Senator Nom vs Congressional Nom

Discussion in 'Nominations' started by jebdad, Dec 15, 2014.

  1. jebdad

    jebdad Member

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    Wouldn't it be acknowledged that receiving a senatorial nomination is a more difficult task than a congressional nomination as you are competing against the entire state? That being said, if your state does not duplicate nominations and you have received a senatorial nomination only, you could be at a disadvantage initially. The senatorial slate would have the top candidates in the entire state and you would have to beat them out for the competitive nomination.

    Whereas, with a competitive slate on a congressional nomination you only have to beat out the top people from your congressional district.

    Am I looking at this correctly? I would think I would rather be the big fish in the small pond even though it seems more impressive to have the senatorial nom.
     
  2. fencersmother

    fencersmother Founding Member

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    In many states, the staffs of the senators and MOCs all work together to have as many noms as possible.

    No one cares if you get it from a senator, MOC, VP, just get it.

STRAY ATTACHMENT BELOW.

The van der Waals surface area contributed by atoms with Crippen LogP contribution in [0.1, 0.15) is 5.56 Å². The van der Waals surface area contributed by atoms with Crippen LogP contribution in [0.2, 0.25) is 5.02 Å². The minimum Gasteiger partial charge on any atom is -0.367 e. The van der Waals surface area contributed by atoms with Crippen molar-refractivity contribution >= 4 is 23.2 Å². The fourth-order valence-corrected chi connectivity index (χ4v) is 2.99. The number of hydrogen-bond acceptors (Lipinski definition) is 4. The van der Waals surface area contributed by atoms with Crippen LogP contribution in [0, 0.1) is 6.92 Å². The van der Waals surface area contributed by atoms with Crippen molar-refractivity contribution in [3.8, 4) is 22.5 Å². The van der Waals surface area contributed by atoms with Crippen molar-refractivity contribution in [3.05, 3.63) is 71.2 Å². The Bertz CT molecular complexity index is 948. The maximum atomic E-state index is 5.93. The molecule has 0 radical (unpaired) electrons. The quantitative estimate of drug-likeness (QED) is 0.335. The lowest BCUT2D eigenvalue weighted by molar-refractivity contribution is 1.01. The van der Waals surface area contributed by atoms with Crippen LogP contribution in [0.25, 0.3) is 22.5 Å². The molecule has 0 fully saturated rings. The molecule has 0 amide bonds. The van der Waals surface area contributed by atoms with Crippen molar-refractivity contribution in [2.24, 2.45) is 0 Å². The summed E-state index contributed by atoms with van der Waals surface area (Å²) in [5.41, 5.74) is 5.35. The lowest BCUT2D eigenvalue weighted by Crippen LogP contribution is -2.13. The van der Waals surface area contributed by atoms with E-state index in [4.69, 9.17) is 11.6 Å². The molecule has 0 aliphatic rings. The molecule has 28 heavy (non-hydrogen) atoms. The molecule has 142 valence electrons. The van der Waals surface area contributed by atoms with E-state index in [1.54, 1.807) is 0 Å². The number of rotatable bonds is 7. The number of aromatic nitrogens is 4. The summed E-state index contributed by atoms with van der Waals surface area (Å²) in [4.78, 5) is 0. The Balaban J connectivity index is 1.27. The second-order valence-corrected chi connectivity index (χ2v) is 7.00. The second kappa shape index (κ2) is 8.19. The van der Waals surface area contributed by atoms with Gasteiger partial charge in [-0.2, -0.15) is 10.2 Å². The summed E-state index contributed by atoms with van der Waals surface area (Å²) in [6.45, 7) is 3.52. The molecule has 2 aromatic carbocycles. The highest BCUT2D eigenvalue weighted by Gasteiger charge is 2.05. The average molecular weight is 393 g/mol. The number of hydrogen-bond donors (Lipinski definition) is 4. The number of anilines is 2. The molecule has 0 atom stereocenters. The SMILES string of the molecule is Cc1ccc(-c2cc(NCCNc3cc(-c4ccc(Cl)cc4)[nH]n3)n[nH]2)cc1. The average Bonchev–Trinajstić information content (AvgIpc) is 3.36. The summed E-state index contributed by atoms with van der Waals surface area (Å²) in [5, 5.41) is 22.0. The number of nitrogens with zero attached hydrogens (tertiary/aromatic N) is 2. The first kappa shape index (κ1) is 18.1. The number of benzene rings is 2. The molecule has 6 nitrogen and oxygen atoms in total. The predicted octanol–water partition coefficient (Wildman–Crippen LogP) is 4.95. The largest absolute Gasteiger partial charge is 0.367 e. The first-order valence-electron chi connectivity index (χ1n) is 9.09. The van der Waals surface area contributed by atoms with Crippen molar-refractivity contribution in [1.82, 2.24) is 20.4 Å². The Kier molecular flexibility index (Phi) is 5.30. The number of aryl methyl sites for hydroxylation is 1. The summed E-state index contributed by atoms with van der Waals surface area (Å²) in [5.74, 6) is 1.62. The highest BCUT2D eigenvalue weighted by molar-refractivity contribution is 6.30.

And, should you be lucky enough to get an appointment, subsequently show up for I-Day, and experience the joy of BCT, if you think you're bragging by saying "I got my nom from Senator So n so," well, your parents don't want to see that on webguy.
     
  3. jebdad

    jebdad Member

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    I am sorry. I must have phrased the question wrong. I was simply asking if it can be a disadvantage to be on a senatorial competitive slate vs. a congressional competitive slate. A senatorial competitive slate would appear to be more competitive due to fact that it encompasses the entire state.
     
  4. TV4caster

    TV4caster Member

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    It is probably a disadvantage to ending up #1 on the 10 person list, but because it is a stronger pool there are usually more candidates from numbers 2-9 that are chosen over a Congressperson's list.

    That is because, if you didn't know, everyone numbered 2-9 on every list gets ranked by the NA and goes into a big pool and then they fill unused slots starting with the highest ranked.
     
  5. mdn18

    mdn18 Member

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    It all depends on how your state works. Here in PA, my teacher's son was nominated by my local MOC and one of the Senators (Casey or Toomey, I forget). Some do principal lists, rankings, un-ranked. It varies all over the country.

    At the end of the day though, a nom is a nom. Yes, it would seem like a Senator nom would be something to be more proud of, but it doesn't "really" matter.
     
  6. USNA_TF_12

    USNA_TF_12 Member